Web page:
Thomas Lockhart wrote:
> As soon as you find a business model which does not require income, let
> me know. The .com'ers are trying it at the moment, and there seems to be
> a few flaws... ;)
While I have not contributed anything to Postgres yet, I have
contributed to other environments. The prospect that I could create a
piece of code, spend weeks/years of my own time on something and some
entity can come along, take what I've written and create a product which
is better for it, and then not share back is offensive. Under GPL it is
illegal. (Postgres should try to move to GPL)
I am working on a full-text search engine for Postgres. A really fast
one, something better than anything else out there. It combines the
power and scalability of a web search engine, with the data-mining
capabilities of SQL.
If I write this extension to Postgres, and release it, is it right that
a business can come along, add a few things here and there and introduce
a new closed source product on what I have written? That is certainly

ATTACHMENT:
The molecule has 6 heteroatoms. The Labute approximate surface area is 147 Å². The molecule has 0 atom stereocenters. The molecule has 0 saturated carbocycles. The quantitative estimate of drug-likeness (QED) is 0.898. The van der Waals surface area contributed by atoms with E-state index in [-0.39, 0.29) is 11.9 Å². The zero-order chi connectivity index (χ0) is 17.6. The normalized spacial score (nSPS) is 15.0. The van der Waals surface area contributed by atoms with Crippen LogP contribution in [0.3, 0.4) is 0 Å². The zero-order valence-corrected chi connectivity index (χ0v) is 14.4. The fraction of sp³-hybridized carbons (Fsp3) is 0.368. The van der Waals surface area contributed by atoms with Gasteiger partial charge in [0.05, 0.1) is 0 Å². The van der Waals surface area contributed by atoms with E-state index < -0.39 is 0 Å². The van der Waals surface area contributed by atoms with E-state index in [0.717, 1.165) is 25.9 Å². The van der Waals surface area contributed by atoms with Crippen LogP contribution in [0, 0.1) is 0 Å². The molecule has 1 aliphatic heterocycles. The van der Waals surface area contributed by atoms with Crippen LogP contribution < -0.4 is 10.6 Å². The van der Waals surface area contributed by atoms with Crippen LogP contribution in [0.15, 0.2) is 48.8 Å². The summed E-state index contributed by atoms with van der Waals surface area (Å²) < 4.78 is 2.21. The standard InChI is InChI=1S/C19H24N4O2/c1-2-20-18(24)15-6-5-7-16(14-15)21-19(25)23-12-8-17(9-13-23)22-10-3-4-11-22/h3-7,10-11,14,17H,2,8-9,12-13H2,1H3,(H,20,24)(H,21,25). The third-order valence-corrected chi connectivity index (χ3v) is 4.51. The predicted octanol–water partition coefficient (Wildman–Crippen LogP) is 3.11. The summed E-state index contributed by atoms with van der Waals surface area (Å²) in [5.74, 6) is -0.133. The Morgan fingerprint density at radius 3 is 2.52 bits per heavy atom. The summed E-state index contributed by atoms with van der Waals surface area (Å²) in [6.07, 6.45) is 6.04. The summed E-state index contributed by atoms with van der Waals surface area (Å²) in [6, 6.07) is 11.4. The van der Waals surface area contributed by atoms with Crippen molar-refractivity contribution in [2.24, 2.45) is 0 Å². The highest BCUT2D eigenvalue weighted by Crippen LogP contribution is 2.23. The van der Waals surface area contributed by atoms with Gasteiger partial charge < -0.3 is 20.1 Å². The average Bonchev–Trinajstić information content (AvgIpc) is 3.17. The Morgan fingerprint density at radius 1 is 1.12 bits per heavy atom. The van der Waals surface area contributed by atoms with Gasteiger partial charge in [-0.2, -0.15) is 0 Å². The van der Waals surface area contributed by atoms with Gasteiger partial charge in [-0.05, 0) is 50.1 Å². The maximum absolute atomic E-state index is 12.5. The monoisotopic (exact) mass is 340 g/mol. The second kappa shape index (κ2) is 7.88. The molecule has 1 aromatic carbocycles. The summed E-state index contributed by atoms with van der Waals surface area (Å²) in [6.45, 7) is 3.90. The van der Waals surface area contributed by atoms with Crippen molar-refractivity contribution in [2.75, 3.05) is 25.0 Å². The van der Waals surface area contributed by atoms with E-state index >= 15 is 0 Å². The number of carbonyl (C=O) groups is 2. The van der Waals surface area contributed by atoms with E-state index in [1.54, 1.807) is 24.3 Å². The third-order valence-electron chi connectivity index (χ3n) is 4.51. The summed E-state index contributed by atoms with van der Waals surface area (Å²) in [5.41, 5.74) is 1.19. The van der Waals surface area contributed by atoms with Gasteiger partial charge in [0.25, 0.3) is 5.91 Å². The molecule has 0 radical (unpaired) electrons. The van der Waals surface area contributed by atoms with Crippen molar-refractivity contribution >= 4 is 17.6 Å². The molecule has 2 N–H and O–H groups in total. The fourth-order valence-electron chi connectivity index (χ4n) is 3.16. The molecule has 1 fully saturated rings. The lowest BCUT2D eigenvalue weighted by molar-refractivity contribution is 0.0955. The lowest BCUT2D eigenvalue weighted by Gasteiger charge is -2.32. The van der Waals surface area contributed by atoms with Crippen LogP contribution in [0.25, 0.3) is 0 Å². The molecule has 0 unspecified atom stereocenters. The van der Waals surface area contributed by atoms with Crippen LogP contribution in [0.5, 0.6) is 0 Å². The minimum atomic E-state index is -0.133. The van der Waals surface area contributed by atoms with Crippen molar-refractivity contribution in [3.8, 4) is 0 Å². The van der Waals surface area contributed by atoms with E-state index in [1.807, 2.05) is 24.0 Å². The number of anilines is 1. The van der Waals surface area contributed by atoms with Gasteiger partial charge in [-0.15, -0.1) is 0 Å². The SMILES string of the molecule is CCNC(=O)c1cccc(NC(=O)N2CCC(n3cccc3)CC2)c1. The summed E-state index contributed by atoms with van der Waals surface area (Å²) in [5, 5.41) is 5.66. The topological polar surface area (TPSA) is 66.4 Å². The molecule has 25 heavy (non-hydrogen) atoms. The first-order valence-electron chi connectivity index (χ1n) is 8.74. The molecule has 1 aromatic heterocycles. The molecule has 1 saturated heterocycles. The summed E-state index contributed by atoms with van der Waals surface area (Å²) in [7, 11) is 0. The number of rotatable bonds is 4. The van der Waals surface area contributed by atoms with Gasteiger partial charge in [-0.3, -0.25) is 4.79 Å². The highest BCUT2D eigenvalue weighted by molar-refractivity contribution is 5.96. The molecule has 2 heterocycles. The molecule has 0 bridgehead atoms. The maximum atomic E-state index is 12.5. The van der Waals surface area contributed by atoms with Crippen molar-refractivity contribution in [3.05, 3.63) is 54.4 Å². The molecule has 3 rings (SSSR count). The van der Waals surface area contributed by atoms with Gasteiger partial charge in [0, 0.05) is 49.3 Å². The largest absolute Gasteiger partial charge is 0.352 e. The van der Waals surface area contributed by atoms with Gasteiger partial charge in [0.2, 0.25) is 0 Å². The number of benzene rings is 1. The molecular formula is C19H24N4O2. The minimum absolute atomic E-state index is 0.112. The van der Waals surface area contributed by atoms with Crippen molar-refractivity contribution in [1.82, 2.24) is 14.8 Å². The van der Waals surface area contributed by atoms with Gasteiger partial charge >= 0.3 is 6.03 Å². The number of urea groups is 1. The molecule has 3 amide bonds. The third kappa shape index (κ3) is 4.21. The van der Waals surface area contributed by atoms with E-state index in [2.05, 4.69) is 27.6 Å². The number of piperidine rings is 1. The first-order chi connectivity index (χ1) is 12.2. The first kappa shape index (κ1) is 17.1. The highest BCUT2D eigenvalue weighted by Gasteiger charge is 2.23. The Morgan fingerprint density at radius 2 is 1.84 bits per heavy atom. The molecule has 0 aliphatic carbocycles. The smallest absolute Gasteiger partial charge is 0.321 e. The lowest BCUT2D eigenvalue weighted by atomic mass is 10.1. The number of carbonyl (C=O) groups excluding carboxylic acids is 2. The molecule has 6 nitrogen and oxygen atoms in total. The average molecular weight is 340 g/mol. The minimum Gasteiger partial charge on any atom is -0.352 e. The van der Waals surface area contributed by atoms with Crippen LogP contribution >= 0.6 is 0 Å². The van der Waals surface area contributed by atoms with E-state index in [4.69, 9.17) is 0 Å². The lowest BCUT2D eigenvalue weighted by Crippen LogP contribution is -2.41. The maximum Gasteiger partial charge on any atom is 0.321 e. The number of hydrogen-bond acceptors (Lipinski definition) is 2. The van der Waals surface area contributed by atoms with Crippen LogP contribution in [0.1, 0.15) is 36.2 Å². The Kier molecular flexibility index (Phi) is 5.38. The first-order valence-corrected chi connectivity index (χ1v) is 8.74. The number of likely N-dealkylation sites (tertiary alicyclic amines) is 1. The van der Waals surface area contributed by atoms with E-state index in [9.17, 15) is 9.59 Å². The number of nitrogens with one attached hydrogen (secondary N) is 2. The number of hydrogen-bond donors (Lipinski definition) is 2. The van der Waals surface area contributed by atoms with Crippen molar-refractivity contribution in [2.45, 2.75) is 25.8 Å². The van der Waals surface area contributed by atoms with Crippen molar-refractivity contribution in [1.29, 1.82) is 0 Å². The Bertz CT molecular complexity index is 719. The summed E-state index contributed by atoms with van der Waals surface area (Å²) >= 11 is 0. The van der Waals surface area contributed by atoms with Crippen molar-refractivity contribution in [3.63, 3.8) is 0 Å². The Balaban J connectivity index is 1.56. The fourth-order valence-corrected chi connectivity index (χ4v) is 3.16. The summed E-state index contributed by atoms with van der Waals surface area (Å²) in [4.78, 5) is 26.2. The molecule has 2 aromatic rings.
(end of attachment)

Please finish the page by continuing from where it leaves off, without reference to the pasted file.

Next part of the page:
not what I intend. My intention was to honor the people before me for
providing the rich environment which is Postgres. I have made real money
using Postgres in a work environment. The time I would give back more
than covers MSSQL/Oracle licenses.
Open source is a social agreement, not a business model. If you break
the social agreement for a business model, the business model will fail
because the society which fundamentally created the product you wish to
sell will crumble from mistrust (or shun you). In short, it is wrong to
sell the work of others without proper compensation and the full
agreement of everyone that has contributed. If you don't get that, get
out of the open source market now.
That said, there is a long standing business model which is 100%
compatible with Open Source and it is of the lowly 'VAR.' You do not
think for one minute that an Oracle VAR would dare to add features to
Oracle and make their own SQL do you?
As a PostgreSQL "VAR" you are in a better position that any other VAR.
You get to partner in the code development process. (You couldn't ask
Oracle to add a feature and expect to keep it to yourself, could you?)
I know this is a borderline rant, and I am sorry, but I think it is very
important that the integrity of open source be preserved at 100% because
it is a very slippery slope, and we are all surrounded by the temptation
cheat the spirit of open source "just a little" for short term gain.
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